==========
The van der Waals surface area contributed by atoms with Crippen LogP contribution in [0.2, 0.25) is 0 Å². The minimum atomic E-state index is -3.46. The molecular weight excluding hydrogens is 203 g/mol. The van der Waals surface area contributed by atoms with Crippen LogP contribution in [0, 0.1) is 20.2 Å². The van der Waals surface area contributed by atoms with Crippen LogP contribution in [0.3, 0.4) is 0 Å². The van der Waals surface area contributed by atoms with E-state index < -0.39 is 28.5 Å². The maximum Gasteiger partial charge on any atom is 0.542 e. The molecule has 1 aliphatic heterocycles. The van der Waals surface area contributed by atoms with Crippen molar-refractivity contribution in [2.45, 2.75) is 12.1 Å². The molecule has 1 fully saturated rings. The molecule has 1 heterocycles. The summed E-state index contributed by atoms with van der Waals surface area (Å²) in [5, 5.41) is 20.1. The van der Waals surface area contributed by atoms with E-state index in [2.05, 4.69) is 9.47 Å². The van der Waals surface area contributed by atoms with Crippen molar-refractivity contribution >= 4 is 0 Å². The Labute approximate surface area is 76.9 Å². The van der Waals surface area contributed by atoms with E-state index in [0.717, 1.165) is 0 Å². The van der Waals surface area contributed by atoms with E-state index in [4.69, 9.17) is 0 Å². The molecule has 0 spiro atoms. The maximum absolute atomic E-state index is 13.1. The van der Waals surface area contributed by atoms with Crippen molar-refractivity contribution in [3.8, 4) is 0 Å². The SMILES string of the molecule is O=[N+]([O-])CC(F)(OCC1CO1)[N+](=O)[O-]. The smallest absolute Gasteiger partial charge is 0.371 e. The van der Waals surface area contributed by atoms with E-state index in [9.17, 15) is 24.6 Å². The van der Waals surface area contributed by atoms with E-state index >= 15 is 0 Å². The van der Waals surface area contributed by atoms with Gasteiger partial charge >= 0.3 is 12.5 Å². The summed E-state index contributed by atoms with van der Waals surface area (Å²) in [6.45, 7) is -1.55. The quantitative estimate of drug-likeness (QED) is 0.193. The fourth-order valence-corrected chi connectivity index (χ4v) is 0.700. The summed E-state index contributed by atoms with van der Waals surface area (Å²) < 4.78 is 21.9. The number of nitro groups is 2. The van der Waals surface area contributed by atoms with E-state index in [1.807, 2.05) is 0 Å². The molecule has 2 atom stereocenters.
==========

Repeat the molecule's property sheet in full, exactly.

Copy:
The van der Waals surface area contributed by atoms with Crippen LogP contribution in [0.2, 0.25) is 0 Å². The minimum atomic E-state index is -3.46. The molecular weight excluding hydrogens is 203 g/mol. The van der Waals surface area contributed by atoms with Crippen LogP contribution in [0, 0.1) is 20.2 Å². The van der Waals surface area contributed by atoms with Crippen LogP contribution in [0.3, 0.4) is 0 Å². The van der Waals surface area contributed by atoms with E-state index < -0.39 is 28.5 Å². The maximum Gasteiger partial charge on any atom is 0.542 e. The molecule has 1 aliphatic heterocycles. The van der Waals surface area contributed by atoms with Crippen molar-refractivity contribution in [2.45, 2.75) is 12.1 Å². The molecule has 1 fully saturated rings. The molecule has 1 heterocycles. The summed E-state index contributed by atoms with van der Waals surface area (Å²) in [5, 5.41) is 20.1. The van der Waals surface area contributed by atoms with E-state index in [2.05, 4.69) is 9.47 Å². The van der Waals surface area contributed by atoms with Crippen molar-refractivity contribution >= 4 is 0 Å². The Labute approximate surface area is 76.9 Å². The van der Waals surface area contributed by atoms with E-state index in [0.717, 1.165) is 0 Å². The van der Waals surface area contributed by atoms with E-state index in [4.69, 9.17) is 0 Å². The molecule has 0 spiro atoms. The maximum absolute atomic E-state index is 13.1. The van der Waals surface area contributed by atoms with Crippen molar-refractivity contribution in [3.8, 4) is 0 Å². The SMILES string of the molecule is O=[N+]([O-])CC(F)(OCC1CO1)[N+](=O)[O-]. The smallest absolute Gasteiger partial charge is 0.371 e. The van der Waals surface area contributed by atoms with E-state index in [9.17, 15) is 24.6 Å². The van der Waals surface area contributed by atoms with E-state index >= 15 is 0 Å². The van der Waals surface area contributed by atoms with Gasteiger partial charge >= 0.3 is 12.5 Å². The summed E-state index contributed by atoms with van der Waals surface area (Å²) in [6.45, 7) is -1.55. The quantitative estimate of drug-likeness (QED) is 0.193. The fourth-order valence-corrected chi connectivity index (χ4v) is 0.700. The summed E-state index contributed by atoms with van der Waals surface area (Å²) < 4.78 is 21.9. The number of nitro groups is 2. The van der Waals surface area contributed by atoms with E-state index in [1.807, 2.05) is 0 Å². The molecule has 2 atom stereocenters.